Books

Reading in June

1 month. 12 books.

June was a fairly good month of reading for me; there were a few gems mixed in with the cheesy, switch-off lit.

My friend Bex Lewis’ book Raising Children in a Digital Age is well worth a read – perhaps particularly for parents, but I found it helpful as an ‘adoptive aunty’. I love the focus on learning how to do life online together, and not focusing on the false notion of ‘digital natives’.

A few ‘stop and think’ lines from last month:


Jesus turned “others” into “anothers.”

Don’t shortchange mystery.

Post-Modern Pilgrims – Leonard Sweet


People don’t really want to be cured. What they want is relief; a cure is painful.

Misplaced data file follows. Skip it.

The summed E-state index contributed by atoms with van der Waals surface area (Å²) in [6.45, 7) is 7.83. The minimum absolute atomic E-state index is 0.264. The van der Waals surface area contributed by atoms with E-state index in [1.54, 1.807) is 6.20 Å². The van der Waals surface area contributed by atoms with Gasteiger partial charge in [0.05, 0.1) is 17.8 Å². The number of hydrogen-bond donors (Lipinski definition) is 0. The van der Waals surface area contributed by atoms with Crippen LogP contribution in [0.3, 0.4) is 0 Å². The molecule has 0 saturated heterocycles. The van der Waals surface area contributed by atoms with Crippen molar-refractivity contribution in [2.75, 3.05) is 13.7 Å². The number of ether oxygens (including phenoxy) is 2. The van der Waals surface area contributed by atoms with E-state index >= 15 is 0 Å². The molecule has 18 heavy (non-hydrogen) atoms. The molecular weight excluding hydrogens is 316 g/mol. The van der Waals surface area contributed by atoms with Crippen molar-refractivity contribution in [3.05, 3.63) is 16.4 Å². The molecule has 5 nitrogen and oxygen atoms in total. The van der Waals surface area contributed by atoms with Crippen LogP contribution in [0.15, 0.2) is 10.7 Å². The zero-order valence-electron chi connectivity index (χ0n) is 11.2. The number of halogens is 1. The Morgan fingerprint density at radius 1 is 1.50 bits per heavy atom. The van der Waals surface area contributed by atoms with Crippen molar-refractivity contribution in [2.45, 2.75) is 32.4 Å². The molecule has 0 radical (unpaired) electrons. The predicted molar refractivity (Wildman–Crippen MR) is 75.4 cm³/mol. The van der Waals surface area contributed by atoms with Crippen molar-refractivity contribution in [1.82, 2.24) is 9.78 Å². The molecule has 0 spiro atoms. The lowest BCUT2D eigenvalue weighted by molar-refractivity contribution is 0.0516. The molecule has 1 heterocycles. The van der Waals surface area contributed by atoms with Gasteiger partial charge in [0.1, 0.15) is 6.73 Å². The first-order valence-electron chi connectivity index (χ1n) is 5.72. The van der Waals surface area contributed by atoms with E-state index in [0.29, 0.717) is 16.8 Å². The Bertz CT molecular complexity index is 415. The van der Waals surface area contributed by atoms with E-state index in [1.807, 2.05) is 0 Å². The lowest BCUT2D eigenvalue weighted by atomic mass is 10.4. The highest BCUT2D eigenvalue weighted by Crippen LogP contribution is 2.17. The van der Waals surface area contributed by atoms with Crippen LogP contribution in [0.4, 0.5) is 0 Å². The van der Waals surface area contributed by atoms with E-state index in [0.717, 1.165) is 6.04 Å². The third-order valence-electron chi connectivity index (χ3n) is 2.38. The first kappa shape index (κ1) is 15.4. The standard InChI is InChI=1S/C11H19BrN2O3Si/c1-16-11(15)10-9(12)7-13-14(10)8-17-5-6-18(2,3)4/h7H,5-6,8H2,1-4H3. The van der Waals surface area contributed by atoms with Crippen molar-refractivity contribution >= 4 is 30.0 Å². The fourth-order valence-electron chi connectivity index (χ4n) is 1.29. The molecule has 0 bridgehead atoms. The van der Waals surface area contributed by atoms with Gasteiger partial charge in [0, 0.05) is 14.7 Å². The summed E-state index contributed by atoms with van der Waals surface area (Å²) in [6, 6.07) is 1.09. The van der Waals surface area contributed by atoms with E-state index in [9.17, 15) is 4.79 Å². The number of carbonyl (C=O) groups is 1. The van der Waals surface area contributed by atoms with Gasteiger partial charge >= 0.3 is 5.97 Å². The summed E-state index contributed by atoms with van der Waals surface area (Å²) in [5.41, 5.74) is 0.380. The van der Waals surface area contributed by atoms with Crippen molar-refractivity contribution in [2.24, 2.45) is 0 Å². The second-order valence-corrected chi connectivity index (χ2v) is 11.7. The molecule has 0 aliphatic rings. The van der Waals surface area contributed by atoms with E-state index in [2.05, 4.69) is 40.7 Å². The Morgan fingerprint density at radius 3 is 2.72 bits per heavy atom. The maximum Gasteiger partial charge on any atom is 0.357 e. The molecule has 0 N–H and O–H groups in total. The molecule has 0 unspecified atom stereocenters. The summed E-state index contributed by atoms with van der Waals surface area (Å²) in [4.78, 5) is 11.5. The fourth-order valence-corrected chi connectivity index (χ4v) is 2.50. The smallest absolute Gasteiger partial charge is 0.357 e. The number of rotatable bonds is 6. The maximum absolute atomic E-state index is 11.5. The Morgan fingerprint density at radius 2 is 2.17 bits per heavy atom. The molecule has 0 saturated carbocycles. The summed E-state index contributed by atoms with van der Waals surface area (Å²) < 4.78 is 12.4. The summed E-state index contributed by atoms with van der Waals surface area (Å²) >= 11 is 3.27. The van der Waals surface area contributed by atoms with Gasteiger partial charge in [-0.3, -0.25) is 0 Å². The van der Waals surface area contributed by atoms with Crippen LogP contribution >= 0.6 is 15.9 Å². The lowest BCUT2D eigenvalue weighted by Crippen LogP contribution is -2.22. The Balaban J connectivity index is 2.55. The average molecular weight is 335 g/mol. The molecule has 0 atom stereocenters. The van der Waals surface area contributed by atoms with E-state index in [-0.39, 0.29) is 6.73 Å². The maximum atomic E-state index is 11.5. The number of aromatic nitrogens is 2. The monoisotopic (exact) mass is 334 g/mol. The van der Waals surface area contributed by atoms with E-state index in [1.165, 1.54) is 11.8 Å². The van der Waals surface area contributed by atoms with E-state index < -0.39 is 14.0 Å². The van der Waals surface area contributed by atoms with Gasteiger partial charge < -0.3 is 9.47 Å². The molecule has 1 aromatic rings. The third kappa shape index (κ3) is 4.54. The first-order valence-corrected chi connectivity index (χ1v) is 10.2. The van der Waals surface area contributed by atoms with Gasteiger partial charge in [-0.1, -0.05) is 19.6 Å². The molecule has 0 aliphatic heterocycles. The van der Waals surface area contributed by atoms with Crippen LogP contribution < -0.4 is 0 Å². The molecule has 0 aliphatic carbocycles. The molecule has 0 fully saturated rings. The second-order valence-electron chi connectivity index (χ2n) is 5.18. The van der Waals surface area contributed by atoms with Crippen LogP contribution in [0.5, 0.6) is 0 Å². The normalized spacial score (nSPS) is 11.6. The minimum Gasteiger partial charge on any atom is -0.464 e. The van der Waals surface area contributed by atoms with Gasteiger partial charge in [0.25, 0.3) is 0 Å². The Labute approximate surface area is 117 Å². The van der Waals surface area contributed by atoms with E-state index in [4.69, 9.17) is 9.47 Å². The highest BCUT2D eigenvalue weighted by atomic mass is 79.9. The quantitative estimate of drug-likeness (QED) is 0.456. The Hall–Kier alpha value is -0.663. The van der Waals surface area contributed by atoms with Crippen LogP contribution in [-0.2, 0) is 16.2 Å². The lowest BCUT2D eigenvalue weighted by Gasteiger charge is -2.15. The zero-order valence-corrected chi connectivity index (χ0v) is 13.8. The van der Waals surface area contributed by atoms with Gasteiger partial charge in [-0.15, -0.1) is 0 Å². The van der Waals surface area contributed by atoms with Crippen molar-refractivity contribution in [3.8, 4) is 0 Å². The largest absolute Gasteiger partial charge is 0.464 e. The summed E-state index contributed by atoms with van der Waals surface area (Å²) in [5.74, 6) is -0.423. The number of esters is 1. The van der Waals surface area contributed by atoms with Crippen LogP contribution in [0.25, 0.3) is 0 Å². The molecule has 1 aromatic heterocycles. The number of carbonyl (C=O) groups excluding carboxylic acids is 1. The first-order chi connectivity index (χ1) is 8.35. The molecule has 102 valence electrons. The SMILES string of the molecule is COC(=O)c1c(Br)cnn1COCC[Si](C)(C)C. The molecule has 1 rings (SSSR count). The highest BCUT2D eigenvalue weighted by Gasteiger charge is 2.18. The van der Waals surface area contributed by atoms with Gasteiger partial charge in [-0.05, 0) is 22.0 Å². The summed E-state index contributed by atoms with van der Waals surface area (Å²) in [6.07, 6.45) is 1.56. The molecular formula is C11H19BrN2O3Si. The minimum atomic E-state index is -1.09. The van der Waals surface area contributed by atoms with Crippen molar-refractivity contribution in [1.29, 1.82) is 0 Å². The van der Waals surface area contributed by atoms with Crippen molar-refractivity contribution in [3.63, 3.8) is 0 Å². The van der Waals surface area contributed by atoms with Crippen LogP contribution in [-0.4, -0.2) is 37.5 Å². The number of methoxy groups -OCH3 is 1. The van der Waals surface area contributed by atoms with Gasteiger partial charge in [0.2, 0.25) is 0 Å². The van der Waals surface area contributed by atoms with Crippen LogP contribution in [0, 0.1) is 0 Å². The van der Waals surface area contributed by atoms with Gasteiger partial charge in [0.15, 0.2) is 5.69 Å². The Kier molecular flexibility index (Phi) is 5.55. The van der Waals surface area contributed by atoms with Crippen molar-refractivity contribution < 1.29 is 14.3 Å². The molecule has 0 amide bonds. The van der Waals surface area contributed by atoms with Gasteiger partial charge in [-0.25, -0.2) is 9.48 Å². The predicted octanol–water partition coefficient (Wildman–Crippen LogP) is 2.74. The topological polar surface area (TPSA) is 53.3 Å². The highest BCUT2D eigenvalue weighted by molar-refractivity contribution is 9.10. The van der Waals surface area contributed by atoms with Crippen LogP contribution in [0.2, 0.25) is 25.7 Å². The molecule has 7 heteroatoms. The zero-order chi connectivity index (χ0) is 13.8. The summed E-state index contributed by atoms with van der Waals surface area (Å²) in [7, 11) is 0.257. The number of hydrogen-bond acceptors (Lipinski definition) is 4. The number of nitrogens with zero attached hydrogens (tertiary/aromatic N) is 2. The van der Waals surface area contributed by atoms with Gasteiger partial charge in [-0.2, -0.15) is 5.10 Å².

Love Well – Jamie George


So, don’t just think that some time in the future when you’re older or wiser or can control your temper or you live somewhere else or you’re not single or you’re a better person, you’ll serve God or do what He wants. He wants all of you now, how you are.

Letting go is not giving up and admitting defeat; it’s choosing to move away from a thing that is actually defeating you already.

Speed Bumps & Roundabouts – Pip McCracken


Real criticism begins in the capacity to grieve because that is the most visceral announcement that things are not right.

We need to ask not whether it is realistic or practical or viable but whether it is imaginable. We need to ask if our consciousness and imagination have been so assaulted and co-opted by the royal consciousness that we have been robbed of the courage or power to think an alternative thought.

The Prophetic Imagination – Walter Brueggemann

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